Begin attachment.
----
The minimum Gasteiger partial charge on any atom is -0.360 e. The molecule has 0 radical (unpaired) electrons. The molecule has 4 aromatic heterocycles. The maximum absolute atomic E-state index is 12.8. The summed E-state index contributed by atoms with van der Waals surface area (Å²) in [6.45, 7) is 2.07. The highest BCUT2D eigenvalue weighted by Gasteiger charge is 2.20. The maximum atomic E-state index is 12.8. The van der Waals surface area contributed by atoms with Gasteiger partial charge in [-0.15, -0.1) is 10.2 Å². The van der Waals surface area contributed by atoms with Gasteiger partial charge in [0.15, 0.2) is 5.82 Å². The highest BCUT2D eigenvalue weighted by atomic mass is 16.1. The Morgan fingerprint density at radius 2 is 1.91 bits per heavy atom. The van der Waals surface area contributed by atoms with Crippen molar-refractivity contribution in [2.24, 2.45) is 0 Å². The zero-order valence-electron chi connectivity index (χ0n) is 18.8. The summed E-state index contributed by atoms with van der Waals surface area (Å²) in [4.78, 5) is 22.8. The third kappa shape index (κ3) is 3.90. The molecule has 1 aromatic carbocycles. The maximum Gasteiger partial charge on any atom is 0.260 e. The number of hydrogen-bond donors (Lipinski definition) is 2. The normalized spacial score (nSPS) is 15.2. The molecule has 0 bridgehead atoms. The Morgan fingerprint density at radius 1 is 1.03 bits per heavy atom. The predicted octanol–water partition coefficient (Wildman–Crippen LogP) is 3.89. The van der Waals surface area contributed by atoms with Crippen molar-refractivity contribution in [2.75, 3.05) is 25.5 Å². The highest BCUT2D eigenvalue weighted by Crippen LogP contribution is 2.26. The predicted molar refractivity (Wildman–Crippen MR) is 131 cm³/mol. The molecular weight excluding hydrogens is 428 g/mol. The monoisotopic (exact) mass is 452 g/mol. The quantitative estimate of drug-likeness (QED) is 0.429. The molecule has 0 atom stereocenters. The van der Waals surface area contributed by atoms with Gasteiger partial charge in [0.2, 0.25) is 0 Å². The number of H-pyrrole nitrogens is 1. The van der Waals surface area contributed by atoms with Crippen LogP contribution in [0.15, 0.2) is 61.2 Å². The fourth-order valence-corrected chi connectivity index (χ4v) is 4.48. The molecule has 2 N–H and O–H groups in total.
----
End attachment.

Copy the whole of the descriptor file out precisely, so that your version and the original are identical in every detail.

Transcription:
The minimum Gasteiger partial charge on any atom is -0.360 e. The molecule has 0 radical (unpaired) electrons. The molecule has 4 aromatic heterocycles. The maximum absolute atomic E-state index is 12.8. The summed E-state index contributed by atoms with van der Waals surface area (Å²) in [6.45, 7) is 2.07. The highest BCUT2D eigenvalue weighted by Gasteiger charge is 2.20. The maximum atomic E-state index is 12.8. The van der Waals surface area contributed by atoms with Gasteiger partial charge in [-0.15, -0.1) is 10.2 Å². The van der Waals surface area contributed by atoms with Gasteiger partial charge in [0.15, 0.2) is 5.82 Å². The highest BCUT2D eigenvalue weighted by atomic mass is 16.1. The Morgan fingerprint density at radius 2 is 1.91 bits per heavy atom. The van der Waals surface area contributed by atoms with Crippen molar-refractivity contribution in [2.24, 2.45) is 0 Å². The zero-order valence-electron chi connectivity index (χ0n) is 18.8. The summed E-state index contributed by atoms with van der Waals surface area (Å²) in [4.78, 5) is 22.8. The third kappa shape index (κ3) is 3.90. The molecule has 1 aromatic carbocycles. The maximum Gasteiger partial charge on any atom is 0.260 e. The number of hydrogen-bond donors (Lipinski definition) is 2. The normalized spacial score (nSPS) is 15.2. The molecule has 0 bridgehead atoms. The Morgan fingerprint density at radius 1 is 1.03 bits per heavy atom. The predicted octanol–water partition coefficient (Wildman–Crippen LogP) is 3.89. The van der Waals surface area contributed by atoms with Crippen molar-refractivity contribution in [2.75, 3.05) is 25.5 Å². The highest BCUT2D eigenvalue weighted by Crippen LogP contribution is 2.26. The predicted molar refractivity (Wildman–Crippen MR) is 131 cm³/mol. The molecular weight excluding hydrogens is 428 g/mol. The monoisotopic (exact) mass is 452 g/mol. The quantitative estimate of drug-likeness (QED) is 0.429. The molecule has 0 atom stereocenters. The van der Waals surface area contributed by atoms with Gasteiger partial charge in [0.2, 0.25) is 0 Å². The number of H-pyrrole nitrogens is 1. The van der Waals surface area contributed by atoms with Crippen LogP contribution in [0.15, 0.2) is 61.2 Å². The fourth-order valence-corrected chi connectivity index (χ4v) is 4.48. The molecule has 2 N–H and O–H groups in total.